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In beginning Algebra, we let the variables stand for some real number. Thus the properties of real numbers can be used when dealing with the variables.

Some important properties:

**commutative property**: `2*3=3*2` so `(x+2)x=x(x+2)`

**associative property**: (2+3)+5=2+(3+5) so (x+3)+5=x+(3+5)

**identity**: 3+0=0+3=3 x+0=0+x=x This idea is used when studying quadratics and learning to complete the square.

`3*1=1*3=3` and `x*1=1*x=x` I learned to call certain things FFOO's (pronounced fahfooh) or a fancy form of 1. You use this idea wn rationalizing, finding common denominators, and many other places.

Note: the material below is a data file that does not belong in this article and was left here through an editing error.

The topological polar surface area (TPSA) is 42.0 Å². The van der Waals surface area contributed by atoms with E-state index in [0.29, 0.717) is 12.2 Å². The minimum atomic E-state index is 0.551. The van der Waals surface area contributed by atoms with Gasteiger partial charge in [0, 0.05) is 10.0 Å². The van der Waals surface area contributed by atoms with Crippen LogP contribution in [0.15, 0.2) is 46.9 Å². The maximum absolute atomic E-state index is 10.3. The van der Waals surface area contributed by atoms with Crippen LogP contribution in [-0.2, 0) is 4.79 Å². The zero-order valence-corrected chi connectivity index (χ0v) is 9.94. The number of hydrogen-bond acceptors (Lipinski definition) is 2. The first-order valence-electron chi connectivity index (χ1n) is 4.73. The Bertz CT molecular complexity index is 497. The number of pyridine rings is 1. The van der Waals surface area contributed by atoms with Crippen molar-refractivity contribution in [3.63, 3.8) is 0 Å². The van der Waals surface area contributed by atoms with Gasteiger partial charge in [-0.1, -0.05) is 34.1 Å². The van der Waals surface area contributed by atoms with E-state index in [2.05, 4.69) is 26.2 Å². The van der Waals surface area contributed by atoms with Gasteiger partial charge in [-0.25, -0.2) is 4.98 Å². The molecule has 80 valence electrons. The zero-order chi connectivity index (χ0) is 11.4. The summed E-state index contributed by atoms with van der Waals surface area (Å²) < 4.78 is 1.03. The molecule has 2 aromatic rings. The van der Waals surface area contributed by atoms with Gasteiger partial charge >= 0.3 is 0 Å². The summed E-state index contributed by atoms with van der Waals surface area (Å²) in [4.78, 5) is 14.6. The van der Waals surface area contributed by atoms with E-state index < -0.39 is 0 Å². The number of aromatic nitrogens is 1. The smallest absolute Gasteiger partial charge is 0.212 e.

**inverse**: 3+(-3)=0 and x+(-x)=0

`3*1/3=1` and `x*1/x=1,x!=0` We use these all of the time to transform equations. We add/subtract the same thing to both sides of an equation (or multiply/divide). We are then left with an addition of zero or multiplication by 1. (This is not frequently emphasized.)

e.g. x+5=7 Subtract 5 (or add -5) to both sides to get x+5-5=7-5 or x+0=2 (using the inverse property) or x=2 (using the identity property.)

**distributive property:** 2(3+5)=2(3)+2(5) so 2(x+3)=2x+6 used on virtually every problem.

These properties form the logical basis that allows you to perform operations on the numbers and variables you encounter.

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